The world of higher education launched into a tailspin in March when COVID-19 drove universities around the nation to push instruction online. After years of seeking a strategic place at the table, IT professionals in higher education found themselves with an opportunity to prove exactly how critical their roles have become to student and faculty success.
To gauge how the pandemic and the shift to virtual instruction have affected higher ed IT teams, EdTech spoke with John O’Brien, CEO of EDUCAUSE. With more than 100,000 members in approximately 50 countries, EDUCAUSE is the largest community of higher education IT experts. The organization has played a guiding role in helping colleges and universities around the country adjust to this year’s rapid shift to remote, online and blended learning.
MORE ON EDTECH: Read our exclusive Q&A with EDUCAUSE Cybersecurity Program Director Brian Kelly.
EDTECH: How prepared do you feel colleges and universities, particularly in IT, are for the new academic year?
O'BRIEN: It’s never accurate to make any single statement and expect it to apply across the higher education landscape, especially right now. I think the more urgent question is, “prepared for what?” The remarkable pivot in spring was, ironically, simpler because the destination was straightforward, although the timeline was utterly unreasonable. Right now, it seems that pivoting of various kinds will continue, but from what to what is all over the map.
The good news is that we learned a great deal in the spring. Campuses are not only armed with practical understanding but also confidence in what we can accomplish under pressure. We know we can do more than we ever thought possible, and that we can do it faster than anyone imagined. That’s a game changer.
Colleges and universities have used summer to prepare for whatever fall brings. This work includes things like refining technology infrastructure, professional development for faculty and so much more.
EDTECH: Do you feel this shift to sudden remote learning has changed the attitude toward remote, online and blended learning?
O'BRIEN: Absolutely. Since I was working in instructional technology 15 years ago, the biggest challenge has always been urging faculty to have open minds and actively explore how technology could enhance teaching and learning. In spring, there was no other choice for most faculty. That means that a large proportion of faculty now have that biggest of hurdles behind them, and that is something to build on when the dust settles.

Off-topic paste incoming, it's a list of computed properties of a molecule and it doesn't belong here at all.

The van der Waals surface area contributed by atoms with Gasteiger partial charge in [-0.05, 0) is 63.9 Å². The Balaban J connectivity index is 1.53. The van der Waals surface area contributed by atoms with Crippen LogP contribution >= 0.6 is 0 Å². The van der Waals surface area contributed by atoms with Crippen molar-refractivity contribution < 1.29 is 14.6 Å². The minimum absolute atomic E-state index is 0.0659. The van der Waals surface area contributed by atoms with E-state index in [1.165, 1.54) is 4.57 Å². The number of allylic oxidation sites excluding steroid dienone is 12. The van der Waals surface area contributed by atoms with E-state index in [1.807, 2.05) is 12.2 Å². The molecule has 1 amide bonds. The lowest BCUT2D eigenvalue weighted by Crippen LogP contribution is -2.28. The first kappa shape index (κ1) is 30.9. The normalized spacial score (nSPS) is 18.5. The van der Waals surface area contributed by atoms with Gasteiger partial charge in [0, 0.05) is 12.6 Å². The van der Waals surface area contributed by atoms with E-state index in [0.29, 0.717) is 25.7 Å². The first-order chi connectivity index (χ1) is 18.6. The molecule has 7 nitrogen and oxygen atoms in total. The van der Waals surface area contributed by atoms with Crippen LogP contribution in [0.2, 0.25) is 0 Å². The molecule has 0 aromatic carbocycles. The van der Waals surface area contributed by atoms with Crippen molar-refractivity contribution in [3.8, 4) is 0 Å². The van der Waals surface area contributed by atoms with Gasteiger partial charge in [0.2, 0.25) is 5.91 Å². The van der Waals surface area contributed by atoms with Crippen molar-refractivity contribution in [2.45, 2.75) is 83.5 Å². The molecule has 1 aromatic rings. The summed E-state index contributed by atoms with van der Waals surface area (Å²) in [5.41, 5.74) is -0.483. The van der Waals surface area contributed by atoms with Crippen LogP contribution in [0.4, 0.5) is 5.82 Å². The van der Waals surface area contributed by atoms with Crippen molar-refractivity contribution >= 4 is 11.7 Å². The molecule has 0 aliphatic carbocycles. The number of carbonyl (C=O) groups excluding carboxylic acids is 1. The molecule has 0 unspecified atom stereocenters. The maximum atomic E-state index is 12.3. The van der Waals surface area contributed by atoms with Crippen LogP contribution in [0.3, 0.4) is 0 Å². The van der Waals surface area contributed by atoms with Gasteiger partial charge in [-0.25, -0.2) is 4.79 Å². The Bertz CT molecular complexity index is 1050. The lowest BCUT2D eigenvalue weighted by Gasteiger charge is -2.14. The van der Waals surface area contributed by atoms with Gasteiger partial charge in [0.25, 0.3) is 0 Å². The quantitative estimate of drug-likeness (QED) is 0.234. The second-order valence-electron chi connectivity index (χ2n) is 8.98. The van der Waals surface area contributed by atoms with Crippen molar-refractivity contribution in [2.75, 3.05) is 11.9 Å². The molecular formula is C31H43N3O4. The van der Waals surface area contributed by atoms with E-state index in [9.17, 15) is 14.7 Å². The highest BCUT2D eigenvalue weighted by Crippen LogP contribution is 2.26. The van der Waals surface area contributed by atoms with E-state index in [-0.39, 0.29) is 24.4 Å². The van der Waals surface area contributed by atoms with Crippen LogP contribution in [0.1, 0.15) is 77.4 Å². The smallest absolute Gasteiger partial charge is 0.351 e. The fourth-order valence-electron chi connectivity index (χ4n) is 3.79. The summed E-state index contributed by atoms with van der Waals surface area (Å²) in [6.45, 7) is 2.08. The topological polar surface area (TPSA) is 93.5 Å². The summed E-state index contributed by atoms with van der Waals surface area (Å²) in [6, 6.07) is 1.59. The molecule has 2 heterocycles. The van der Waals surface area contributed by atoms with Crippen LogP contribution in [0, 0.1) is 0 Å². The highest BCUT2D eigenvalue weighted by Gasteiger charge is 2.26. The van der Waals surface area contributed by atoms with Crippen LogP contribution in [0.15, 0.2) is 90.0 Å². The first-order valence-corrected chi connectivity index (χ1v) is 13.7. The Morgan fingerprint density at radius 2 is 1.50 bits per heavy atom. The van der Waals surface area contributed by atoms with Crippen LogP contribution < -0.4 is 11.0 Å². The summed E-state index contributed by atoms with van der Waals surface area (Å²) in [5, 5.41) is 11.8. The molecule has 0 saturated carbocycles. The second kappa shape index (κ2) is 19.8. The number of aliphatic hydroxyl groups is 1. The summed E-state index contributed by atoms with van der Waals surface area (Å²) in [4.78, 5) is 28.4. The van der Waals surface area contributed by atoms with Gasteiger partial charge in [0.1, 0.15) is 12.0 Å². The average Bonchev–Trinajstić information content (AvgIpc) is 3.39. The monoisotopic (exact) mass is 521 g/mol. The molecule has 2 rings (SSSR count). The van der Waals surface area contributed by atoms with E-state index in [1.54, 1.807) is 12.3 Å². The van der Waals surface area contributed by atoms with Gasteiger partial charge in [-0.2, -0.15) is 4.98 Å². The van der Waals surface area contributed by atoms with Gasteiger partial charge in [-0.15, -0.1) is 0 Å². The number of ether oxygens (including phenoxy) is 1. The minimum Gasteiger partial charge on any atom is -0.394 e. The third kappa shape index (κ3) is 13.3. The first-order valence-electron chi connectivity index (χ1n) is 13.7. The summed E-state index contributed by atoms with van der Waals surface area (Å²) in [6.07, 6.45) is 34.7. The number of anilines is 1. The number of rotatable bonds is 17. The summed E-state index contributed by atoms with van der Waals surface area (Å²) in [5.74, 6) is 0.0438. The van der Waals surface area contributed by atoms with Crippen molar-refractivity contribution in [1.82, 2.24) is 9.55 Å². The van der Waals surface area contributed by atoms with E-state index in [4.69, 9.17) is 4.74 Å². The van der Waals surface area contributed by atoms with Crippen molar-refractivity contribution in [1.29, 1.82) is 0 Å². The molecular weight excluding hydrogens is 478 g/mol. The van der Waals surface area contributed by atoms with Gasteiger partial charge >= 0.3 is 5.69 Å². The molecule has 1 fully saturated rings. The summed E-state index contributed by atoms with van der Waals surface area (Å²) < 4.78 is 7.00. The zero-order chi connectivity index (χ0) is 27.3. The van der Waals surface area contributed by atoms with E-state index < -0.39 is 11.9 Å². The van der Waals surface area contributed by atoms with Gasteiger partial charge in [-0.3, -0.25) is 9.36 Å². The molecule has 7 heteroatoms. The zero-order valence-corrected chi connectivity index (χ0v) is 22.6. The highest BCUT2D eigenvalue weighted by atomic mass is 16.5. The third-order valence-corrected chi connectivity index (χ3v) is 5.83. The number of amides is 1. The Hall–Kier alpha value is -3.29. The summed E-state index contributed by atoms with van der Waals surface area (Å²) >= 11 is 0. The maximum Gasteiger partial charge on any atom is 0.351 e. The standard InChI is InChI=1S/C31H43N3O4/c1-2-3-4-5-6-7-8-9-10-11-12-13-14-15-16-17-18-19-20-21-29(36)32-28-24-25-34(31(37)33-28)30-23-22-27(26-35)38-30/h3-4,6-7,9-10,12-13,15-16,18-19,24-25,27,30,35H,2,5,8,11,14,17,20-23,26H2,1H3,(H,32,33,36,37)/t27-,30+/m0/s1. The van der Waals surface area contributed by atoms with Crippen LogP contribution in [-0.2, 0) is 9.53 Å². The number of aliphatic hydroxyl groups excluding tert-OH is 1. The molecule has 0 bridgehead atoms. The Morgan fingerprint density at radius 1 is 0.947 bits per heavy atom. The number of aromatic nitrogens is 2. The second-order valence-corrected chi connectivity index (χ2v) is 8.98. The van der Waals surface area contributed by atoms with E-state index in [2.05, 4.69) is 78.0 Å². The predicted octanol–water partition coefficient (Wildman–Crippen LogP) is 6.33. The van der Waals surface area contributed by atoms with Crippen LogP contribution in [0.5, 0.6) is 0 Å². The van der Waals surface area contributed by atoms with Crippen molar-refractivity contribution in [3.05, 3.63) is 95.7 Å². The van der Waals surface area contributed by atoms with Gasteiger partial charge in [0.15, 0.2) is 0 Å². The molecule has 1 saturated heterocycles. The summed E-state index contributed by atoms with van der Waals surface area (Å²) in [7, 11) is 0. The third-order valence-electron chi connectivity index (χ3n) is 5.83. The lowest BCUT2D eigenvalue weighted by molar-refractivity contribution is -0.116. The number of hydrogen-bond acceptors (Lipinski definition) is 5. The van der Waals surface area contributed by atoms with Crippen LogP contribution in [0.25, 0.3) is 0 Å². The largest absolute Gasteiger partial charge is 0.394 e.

A recent report sponsored by Quality Matters and Eduventures looked at spring and concluded that the majority of faculty forced to teach remotely nonetheless appear to have more positive than negative attitudes about online learning. Another study of faculty during the COVID-19 crisis, this one by Tyton Partners and Digital Promise, came to similar conclusions. Comparing their pre- and post-COVID perceptions, nearly half reported an improved perception and only 17 percent said it became more negative.
I’m particularly encouraged that there seems to be a broad understanding that the pivot in the spring was not “online teaching” but was actually emergency remote teaching.
LEARN MORE: Get the Defense-in-Depth strategy checklist.
EDTECH: How do you think schools can best ensure students have access to the resources and technologies they need to succeed in the current climate?
O'BRIEN: We first need to recognize that our most vulnerable students are disproportionately impacted by the pandemic. For example, lower-income students are 55 percent more likely to delay graduation than higher-income students, and the expected GPA gap between these groups of students was doubled by the COVID-19 crisis.
In addition, many of our most vulnerable students also lack access to broadband and the devices needed to thrive in an online environment. The entire EDUCAUSE community has worked to share best practices for addressing these needs, going back as far as May, when colleges and universities shared with us the various strategies used. In another poll, 74 percent of respondents said they planned to provide loaner laptops or tablets and offer virtual troubleshooting assistance to students. Other strategies included expanding Wi-Fi hotspots, sharing options for low-cost services and making financial assistance available for technology needs. There’s an intense need for technology infrastructure deployment to help campuses address advising, health and wellness, and for expanding advising’s reach.
EDTECH: How do you think the current situation is affecting the role of information technology in higher education? Do you see IT playing a more strategic role in education?
O'BRIEN: The COVID crisis has added a gigantic exclamation point to the message we’ve been stressing about the strategic role of IT for years. The utility thinking that was instrumental to the rise of IT in higher education is not the kind of thinking that will take us into the next decade. Technology innovation helps campuses solve the institutional grand challenges that keep presidents awake at night. Digital transformation might have seemed like a rhetorical flourish before, but now it’s so clearly real. Technology innovation is becoming a differentiating value for institutions and a path to achieving institutional goals and stability. It’s not just a lifeline that got us through a tricky situation. It is and must increasingly be understood as an integral, strategic part of the successful college or university.
We have data suggesting that over two-thirds of CIOs participated in their schools’ pandemic planning leadership teams, and being at this table is a good start. We’ll know that institutions have seen the light I’m talking about when a higher percentage of CIOs have a seat on the president’s cabinet.